It’s especially true when you consider that the average faculty member is not at MIT or Harvard, but at Directional State U. It’s probably true that society is best served by freeing top scholars from teaching four sections of undergrads per semester. But for every Henry Louis Gates or Alan Dershowitz, there are thousands of professors who get paid $60-100k a year to teach two sections a semester, and who can’t be fired because they published five mediocre articles a decade ago.
While that is a valid concern, I am not sure I agree with your logic. Most of the research and study done in every field is unheralded and unappreciated. If your argument is that scientific research contributes more economically to society, I would tend to agree with you, but that is only part of the calculus for a university.
What do you mean they can’t be fired? That said, of course every university would love to have superstar professors, but that is not possible. I am not sure you can convince someone with a PhD to work much more, or work for much less money, than they do now. You already have a situation now where it’s hard to become a full professor at a leading university before the age of 40.
From the standpoint of the larger society, the biggest difference between the umpteenth scholarly article on the lesbian subtext in Twelfth Night and a Star Trek fanboy writing a 10,000 word blog about the possible childhood traumas of Jean-Luc Picard is that we’re paying one of them. It’s nice that people have hobbies and interests, but purpose of a professor is to profess: i.e., to teach. But it’s common at most state universities for most faculty to have only one or two sections of undergrad teaching.
Tenure. Short of some sort of misconduct, tenured faculty basically have guaranteed jobs.
Right. So stop treating every PhD like they are one.
In the humanities or social sciences? Not really. And I feel pretty confident in saying this because I went through grad school in the humanities myself and I know plenty of people that have or are working on PhDs. None of them have better job prospects outside the academy.
The average PhD in, say Philosophy or Sociology or English is not worth much more on the market than a BS in Engineering.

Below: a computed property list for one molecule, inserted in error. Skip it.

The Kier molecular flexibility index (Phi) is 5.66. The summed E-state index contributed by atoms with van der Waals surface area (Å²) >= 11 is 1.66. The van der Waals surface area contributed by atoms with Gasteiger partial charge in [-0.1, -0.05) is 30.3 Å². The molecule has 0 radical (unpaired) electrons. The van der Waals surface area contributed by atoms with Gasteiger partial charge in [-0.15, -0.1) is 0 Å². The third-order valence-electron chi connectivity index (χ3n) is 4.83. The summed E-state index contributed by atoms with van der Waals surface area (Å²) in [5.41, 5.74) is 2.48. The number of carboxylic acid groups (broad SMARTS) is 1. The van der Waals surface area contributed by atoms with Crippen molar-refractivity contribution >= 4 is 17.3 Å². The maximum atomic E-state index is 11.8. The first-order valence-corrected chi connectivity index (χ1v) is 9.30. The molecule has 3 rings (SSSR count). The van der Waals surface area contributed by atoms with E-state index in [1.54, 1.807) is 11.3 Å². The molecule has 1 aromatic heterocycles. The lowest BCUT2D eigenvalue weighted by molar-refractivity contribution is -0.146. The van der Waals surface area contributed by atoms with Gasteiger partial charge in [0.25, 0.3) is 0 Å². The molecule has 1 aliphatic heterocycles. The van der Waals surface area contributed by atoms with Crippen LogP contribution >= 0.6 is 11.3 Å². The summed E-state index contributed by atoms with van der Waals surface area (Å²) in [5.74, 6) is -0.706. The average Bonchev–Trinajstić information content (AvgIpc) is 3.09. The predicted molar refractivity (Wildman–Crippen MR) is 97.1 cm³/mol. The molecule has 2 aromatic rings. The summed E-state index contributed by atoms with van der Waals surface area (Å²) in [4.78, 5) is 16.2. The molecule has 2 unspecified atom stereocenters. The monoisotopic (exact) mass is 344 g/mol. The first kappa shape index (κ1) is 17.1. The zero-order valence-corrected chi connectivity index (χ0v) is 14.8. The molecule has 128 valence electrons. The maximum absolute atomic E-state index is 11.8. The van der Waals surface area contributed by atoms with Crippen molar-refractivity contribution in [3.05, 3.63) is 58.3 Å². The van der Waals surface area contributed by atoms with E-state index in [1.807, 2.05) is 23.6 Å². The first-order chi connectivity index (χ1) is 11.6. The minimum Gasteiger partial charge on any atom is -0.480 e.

Which is exactly the way it should be. “Full professor at a leading university” is the creme de le creme of the entire industry, the apex of a career.
What’s more of a problem is how hard it is getting any job with a PhD. We’re wildly overproducing them, in part because the current faculty prefer teaching grad students to undergrads, and in part because people see the job as “getting paid to write and think about my interests” and not “teaching Intro classes to undergraduates semester after semester.” Unfortunately, the latter, not the former, is what is needed.
The current model is fine for superstar academics and top-flight schools. Eastwestern State U, on the other hand, needs to rediscover that their central mission is undergraduate education.
Well I’m in the process of doing this, but it’s taking a while to save up the tens or hundreds of millions of dollars required.
But once I’m ready to open my college, why should I undercut the others? As long as I can fill most of my courses, like most colleges, joining in the price fixing (if that’s what it is) would be more profitable.
Public university eduction has become more expensive because states are cutting budgets to the bone, and higher eductaion is always the first thing on the chopping block. When there is less support from taxpayers, the cost is made up byraising tuitions.